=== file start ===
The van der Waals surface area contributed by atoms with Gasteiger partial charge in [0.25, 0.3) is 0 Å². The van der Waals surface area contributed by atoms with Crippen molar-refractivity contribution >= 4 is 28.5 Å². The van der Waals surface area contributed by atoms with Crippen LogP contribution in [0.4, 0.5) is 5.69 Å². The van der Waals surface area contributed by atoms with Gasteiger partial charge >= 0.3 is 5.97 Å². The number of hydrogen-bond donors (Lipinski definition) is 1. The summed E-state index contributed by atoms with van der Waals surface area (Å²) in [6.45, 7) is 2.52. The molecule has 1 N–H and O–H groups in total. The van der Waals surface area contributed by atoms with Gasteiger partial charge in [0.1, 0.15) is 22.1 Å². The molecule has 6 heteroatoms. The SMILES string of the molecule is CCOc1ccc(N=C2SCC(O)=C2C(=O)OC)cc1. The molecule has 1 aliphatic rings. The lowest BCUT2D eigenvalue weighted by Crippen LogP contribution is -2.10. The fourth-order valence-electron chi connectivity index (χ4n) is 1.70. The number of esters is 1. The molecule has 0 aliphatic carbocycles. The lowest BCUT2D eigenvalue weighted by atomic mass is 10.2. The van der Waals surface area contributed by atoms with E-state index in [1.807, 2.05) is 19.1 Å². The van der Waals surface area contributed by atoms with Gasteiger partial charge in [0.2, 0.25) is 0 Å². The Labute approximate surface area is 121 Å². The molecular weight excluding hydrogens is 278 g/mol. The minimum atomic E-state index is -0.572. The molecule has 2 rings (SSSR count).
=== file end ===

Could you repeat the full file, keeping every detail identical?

The van der Waals surface area contributed by atoms with Gasteiger partial charge in [0.25, 0.3) is 0 Å². The van der Waals surface area contributed by atoms with Crippen molar-refractivity contribution >= 4 is 28.5 Å². The van der Waals surface area contributed by atoms with Crippen LogP contribution in [0.4, 0.5) is 5.69 Å². The van der Waals surface area contributed by atoms with Gasteiger partial charge >= 0.3 is 5.97 Å². The number of hydrogen-bond donors (Lipinski definition) is 1. The summed E-state index contributed by atoms with van der Waals surface area (Å²) in [6.45, 7) is 2.52. The molecule has 1 N–H and O–H groups in total. The van der Waals surface area contributed by atoms with Gasteiger partial charge in [0.1, 0.15) is 22.1 Å². The molecule has 6 heteroatoms. The SMILES string of the molecule is CCOc1ccc(N=C2SCC(O)=C2C(=O)OC)cc1. The molecule has 1 aliphatic rings. The lowest BCUT2D eigenvalue weighted by Crippen LogP contribution is -2.10. The fourth-order valence-electron chi connectivity index (χ4n) is 1.70. The number of esters is 1. The molecule has 0 aliphatic carbocycles. The lowest BCUT2D eigenvalue weighted by atomic mass is 10.2. The van der Waals surface area contributed by atoms with E-state index in [1.807, 2.05) is 19.1 Å². The van der Waals surface area contributed by atoms with Gasteiger partial charge in [0.2, 0.25) is 0 Å². The Labute approximate surface area is 121 Å². The molecular weight excluding hydrogens is 278 g/mol. The minimum atomic E-state index is -0.572. The molecule has 2 rings (SSSR count).